Squire: Ah, I don’t think Topographic Oceans, because I think there are about three people who would actually be coming to the show.
Whitman: Well, some of your fans really like that album … there are many who consider it a favorite.
Squire: I know. I’m being sarcastic … but it definitely isn’t everyone’s cup of tea, that’s for sure, and of course you’re talking about to do an undertaking like that … we did do it back in the day when we finished the album. But that’s a good hour and a half worth of music there, and to eat it all at once, in one sitting, is a bit of a mouthful. And so we probably won’t be singing that. But there has been talk of doing other albums, and Drama was mentioned as one of them. But as far as I’m concerned, that’s sort of more secondary to presenting the new material this summer. That’s really my main focus, is to be able to do as much of Heaven and Earth as possible on the tour. And we’re all looking towards that as a goal, I think.
Whitman: Great! So how much of the new album do you think you’re going to be doing?
Squire: As much as possible. We’re still working out our show and the amount of time we’re going to be playing. As much as possible is the best answer I can give you right now.
Whitman: I think your fans are open to new material, and hearing something fresh, right?
Squire: Yeah, I think so. It definitely keeps it more interesting for us, to have new challenges and pull off new music, so I’m pretty sure that carries through to the audience as well.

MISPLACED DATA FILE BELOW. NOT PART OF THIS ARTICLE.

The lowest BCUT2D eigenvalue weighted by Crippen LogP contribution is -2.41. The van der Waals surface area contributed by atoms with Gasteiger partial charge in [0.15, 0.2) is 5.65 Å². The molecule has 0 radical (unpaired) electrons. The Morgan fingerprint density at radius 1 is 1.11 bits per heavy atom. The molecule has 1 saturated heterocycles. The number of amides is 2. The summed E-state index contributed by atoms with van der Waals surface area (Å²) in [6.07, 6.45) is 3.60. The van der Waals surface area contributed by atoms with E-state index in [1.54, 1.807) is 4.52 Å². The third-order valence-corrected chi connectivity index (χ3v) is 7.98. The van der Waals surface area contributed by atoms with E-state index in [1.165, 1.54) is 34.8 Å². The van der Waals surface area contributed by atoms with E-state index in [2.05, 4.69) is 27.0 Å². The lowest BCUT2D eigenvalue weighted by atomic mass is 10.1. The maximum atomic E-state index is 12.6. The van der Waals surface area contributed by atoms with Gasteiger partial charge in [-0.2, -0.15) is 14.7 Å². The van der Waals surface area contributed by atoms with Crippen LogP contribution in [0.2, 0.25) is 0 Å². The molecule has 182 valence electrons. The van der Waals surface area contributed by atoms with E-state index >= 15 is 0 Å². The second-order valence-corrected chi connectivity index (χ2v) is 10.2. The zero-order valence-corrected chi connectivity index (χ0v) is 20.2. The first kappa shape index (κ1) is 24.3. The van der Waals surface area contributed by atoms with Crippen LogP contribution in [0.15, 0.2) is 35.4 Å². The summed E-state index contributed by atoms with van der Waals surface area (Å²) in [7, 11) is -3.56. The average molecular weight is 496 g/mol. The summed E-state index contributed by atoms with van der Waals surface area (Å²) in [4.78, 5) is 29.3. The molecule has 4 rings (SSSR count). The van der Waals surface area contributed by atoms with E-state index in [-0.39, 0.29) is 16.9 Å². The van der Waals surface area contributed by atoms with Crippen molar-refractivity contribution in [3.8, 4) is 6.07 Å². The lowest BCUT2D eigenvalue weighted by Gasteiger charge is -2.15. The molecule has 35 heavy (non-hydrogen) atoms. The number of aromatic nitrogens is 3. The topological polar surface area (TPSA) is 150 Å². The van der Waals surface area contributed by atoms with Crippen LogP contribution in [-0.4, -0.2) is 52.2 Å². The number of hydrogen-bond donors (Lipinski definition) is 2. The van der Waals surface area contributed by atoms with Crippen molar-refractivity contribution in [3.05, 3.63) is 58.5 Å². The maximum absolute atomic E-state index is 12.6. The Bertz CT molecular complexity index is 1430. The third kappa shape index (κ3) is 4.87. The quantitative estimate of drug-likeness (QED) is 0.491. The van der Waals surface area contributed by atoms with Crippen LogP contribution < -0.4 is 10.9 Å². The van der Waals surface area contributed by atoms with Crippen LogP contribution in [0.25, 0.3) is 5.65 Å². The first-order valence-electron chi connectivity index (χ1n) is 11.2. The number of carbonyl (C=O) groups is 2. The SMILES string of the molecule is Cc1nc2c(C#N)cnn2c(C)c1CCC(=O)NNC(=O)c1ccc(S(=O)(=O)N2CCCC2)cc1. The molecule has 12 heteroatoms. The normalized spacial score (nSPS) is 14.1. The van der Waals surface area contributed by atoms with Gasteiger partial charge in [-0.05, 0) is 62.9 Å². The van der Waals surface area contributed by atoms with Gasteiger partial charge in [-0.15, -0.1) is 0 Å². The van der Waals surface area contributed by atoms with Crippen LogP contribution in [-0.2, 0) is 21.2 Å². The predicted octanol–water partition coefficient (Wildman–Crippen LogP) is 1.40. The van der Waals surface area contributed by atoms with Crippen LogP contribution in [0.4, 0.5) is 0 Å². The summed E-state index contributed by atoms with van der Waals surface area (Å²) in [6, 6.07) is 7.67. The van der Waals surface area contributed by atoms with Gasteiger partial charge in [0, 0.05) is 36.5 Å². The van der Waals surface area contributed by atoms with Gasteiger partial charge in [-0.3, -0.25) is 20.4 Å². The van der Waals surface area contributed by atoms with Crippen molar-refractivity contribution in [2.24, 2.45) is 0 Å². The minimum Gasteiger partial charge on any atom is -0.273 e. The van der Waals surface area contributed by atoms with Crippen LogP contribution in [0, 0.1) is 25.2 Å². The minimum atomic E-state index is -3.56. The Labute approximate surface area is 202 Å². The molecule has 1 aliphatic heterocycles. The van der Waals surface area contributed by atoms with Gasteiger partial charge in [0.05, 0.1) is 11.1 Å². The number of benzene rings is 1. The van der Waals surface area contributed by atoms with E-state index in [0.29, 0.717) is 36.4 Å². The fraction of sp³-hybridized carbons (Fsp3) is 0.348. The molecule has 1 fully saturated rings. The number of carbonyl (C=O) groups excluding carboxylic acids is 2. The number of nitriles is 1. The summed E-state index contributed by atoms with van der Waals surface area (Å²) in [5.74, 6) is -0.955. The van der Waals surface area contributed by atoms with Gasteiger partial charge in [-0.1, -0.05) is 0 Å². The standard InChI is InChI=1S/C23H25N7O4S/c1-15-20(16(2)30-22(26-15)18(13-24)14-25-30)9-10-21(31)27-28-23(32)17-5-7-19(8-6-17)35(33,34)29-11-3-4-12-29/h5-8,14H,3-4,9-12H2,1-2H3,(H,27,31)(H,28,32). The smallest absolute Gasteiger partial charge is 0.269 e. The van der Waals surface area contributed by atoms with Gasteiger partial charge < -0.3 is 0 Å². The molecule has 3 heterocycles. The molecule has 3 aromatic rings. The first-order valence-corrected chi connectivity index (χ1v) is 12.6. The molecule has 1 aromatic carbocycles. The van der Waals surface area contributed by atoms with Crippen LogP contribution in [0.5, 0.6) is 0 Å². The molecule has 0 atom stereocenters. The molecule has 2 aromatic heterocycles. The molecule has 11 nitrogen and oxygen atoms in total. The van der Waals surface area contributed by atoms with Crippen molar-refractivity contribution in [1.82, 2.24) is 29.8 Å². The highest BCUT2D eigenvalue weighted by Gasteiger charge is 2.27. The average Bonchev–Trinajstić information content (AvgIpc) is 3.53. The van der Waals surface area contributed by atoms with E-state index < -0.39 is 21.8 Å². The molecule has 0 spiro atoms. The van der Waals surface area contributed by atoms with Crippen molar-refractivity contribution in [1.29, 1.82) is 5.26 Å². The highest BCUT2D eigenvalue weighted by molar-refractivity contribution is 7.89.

Whitman: Absolutely. I was at the 2013 Yestival at the Susquehanna Center. It was a fantastic day. It seemed like a success—a packed house, and very well-received. At the time you mentioned that you were considering doing that as a touring model. Is there any chance of that happening?
Squire: Well, yeah, I think what we decided was that it requires the correct bill, and we were looking at trying to put that together for this year, but I guess some of the other acts that we wanted to be involved in it had prior commitments so we weren’t really able to put that together. So we decided that this summer was definitely going to be a time to concentrate on promoting the new album and, as you know, the complete albums situation as well. So that’s what we’re really going to be focusing on (for) this upcoming summer tour, but maybe the following year you might see something more spectacular like Yestival in a lot more towns.
Whitman: Great. It would be wonderful to see that again. … And you’re also doing the Cruise to the Edge again?
Whitman: Do you see the cruise being an annual event? Are you going to try to do that every year?
Squire: We’ve been approached to see if we’re interested in doing it next year. We haven’t really given a definitive answer on it yet. I think we’re probably waiting to see how we feel after this one. The first one was all a bit new to us. It seemed to go well, but I think we’ll have a better idea after this time around.
Whitman: I recently interviewed Graeme Edge from The Moody Blues, and they’re with the same company you’re with for your cruise to do their Moody Blues Cruise. I asked him this question, which I’ll ask you as well: How do you deal with being on a boat with your fans for a week? I’ll tell you that his answer was, “You stay in your room.”
Squire: I think you have to devote one evening to a night at the bar. But probably, I’m sure, just the one. Those cruises, it’s kind of like a free-flowing alcohol event, you’ve got to pace yourself. And of course, there are going to be some people you wish you weren’t directly interacting with sometimes. But generally, I think we’ll probably just keep to ourselves. They have a private area (on the ship) and that’s what we’ll be doing.